Rupert (Also known as: 'The all new adventures of Rupert' and/or 'The adventures of Rupert') is an animated television series based on the Mary Tourtel character Rupert Bear, which aired from 1991 to 1997 with 65 half-hour episodes produced.
The adventures of a young bear named Rupert who unintentionally ends up in faraway and mystical places, but in the end he manages to make it back safely to his home of Nutwood.
Nelvana Limited Canada
Rupert has been available in these dubbed languages: In alphabetical order:
- Template:Flags - Arabic
- Template:Flags - Bulgarian
- Template:Flags - Danish
- Template:Flags - Dutch
- Template:Flags - English
- Template:Flags - Finnish
- Template:Flags - France
- Template:Flags - German
- Template:Flags - Greek
- Template:Flags - Hungarian
- Template:Flags - Italian
- Template:Flags - Mandarin
- Template:Flags - Norwegian
- Template:Flags - Polish
- Template:Flags - Portuguese Brazil/Portuguese Portugal
- Template:Flags - Spanish Latin America/Spanish Spain
- Template:Flags - Swedish
In Popular Culture
The theme music (the overture) played at the beginning of the show (and, with slight modifications, during the closing credits) was composed by Milan Kymlicka. The opening notes of the melody (particularly the first four notes) appear to be based on Robert Schumann's The Happy Farmer Returning from Work, Op. 68, No. 10, but the piece then evolves into a highly original, wonderfully melodic and well-orchestrated work.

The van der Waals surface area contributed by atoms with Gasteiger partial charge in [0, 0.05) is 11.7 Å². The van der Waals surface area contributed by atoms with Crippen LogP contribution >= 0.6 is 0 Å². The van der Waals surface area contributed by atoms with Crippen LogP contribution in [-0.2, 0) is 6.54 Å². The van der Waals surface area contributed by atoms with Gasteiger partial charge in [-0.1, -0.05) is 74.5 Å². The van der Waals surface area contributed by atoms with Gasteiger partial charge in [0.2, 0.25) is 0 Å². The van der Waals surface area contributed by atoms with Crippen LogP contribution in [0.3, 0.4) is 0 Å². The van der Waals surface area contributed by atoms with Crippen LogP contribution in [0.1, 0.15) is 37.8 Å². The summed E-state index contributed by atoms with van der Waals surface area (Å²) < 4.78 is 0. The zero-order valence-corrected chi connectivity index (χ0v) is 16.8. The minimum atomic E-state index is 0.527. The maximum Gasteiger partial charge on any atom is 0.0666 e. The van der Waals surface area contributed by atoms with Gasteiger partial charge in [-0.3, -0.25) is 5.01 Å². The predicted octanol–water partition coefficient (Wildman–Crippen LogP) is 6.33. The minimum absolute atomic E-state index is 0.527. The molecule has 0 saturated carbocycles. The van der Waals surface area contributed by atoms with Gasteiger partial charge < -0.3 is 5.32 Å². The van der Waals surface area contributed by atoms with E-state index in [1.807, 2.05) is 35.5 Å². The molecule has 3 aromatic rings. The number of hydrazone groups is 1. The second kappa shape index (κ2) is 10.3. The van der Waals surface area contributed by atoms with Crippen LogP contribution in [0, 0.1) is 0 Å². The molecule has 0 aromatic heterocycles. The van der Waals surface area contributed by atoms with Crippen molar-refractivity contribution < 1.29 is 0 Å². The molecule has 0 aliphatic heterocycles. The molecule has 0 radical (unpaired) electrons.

When this series aired on Nickelodeon in the U.S., a different theme was written for it and used. This song was performed in a peppy, rollicking, ragtime style, with lyrics and vocals in the intro, and an instrumental of this same tune in the outro. This composition, Rupert's Number One, was co-penned by Sheree Jeacocke and Gerry Mosby, and was possibly also sung by the former.
Scenes in the intro used in this version were different from the original as well. Here, scenes used for it were taken from various episodes mostly and the ending credits differed (aside from the scene of a silhouette of one of Rupert's friends releasing the box kite as it's lifted up by the wind and Rupert pulls it away while running) from the initial, in that in the Nick Jr. version, after getting a close up of the kite, the scene switches to various scenes of Rupert with another, different character (or other different characters).
In the initial, after the kite has been lifted and there's a close-up shot of it, it's zoomed in so far that all that is seen is the color red, over which the credits are superimposed. Then there's a zoom-out of the kite and the only still scenes of either Rupert on his knees and crawling on the grass while Tiger Lily tries to bring down the kite from a tree, Rupert bends over lifting Bill to get kite, or Rupert trying to get the kite while Podgy eats in the apples in the trees. Playhouse Disney has also aired Rupert in the early 2000s in the United States, but used the original intro.